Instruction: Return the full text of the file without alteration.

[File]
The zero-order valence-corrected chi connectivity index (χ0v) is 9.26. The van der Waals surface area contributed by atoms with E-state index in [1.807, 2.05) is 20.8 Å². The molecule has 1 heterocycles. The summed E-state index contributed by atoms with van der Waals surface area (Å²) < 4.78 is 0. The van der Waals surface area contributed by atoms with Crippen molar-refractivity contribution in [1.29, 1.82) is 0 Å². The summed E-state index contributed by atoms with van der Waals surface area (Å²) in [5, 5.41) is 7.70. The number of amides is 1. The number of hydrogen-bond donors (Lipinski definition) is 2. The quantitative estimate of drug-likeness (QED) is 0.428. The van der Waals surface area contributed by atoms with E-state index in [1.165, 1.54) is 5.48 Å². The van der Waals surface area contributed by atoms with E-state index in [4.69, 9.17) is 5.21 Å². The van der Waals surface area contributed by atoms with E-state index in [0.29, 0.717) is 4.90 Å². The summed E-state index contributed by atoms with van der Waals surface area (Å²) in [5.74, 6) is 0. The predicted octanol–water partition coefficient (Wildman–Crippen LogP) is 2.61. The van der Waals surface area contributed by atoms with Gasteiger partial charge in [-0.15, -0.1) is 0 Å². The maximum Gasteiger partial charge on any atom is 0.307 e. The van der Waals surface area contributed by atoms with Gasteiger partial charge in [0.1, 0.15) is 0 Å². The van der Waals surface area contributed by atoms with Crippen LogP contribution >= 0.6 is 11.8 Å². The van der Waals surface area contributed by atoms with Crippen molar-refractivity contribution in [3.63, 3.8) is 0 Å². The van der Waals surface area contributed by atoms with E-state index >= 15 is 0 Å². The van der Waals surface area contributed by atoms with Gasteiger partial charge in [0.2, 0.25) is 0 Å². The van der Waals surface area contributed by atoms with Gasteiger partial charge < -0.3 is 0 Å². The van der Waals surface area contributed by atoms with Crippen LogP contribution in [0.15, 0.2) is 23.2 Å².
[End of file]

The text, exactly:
The zero-order valence-corrected chi connectivity index (χ0v) is 9.26. The van der Waals surface area contributed by atoms with E-state index in [1.807, 2.05) is 20.8 Å². The molecule has 1 heterocycles. The summed E-state index contributed by atoms with van der Waals surface area (Å²) < 4.78 is 0. The van der Waals surface area contributed by atoms with Crippen molar-refractivity contribution in [1.29, 1.82) is 0 Å². The summed E-state index contributed by atoms with van der Waals surface area (Å²) in [5, 5.41) is 7.70. The number of amides is 1. The number of hydrogen-bond donors (Lipinski definition) is 2. The quantitative estimate of drug-likeness (QED) is 0.428. The van der Waals surface area contributed by atoms with E-state index in [1.165, 1.54) is 5.48 Å². The van der Waals surface area contributed by atoms with E-state index in [4.69, 9.17) is 5.21 Å². The van der Waals surface area contributed by atoms with E-state index in [0.29, 0.717) is 4.90 Å². The summed E-state index contributed by atoms with van der Waals surface area (Å²) in [5.74, 6) is 0. The predicted octanol–water partition coefficient (Wildman–Crippen LogP) is 2.61. The van der Waals surface area contributed by atoms with Gasteiger partial charge in [-0.15, -0.1) is 0 Å². The maximum Gasteiger partial charge on any atom is 0.307 e. The van der Waals surface area contributed by atoms with Gasteiger partial charge in [0.1, 0.15) is 0 Å². The van der Waals surface area contributed by atoms with Crippen LogP contribution >= 0.6 is 11.8 Å². The van der Waals surface area contributed by atoms with Crippen molar-refractivity contribution in [3.63, 3.8) is 0 Å². The van der Waals surface area contributed by atoms with E-state index >= 15 is 0 Å². The van der Waals surface area contributed by atoms with Gasteiger partial charge in [0.2, 0.25) is 0 Å². The van der Waals surface area contributed by atoms with Gasteiger partial charge < -0.3 is 0 Å². The van der Waals surface area contributed by atoms with Crippen LogP contribution in [0.15, 0.2) is 23.2 Å².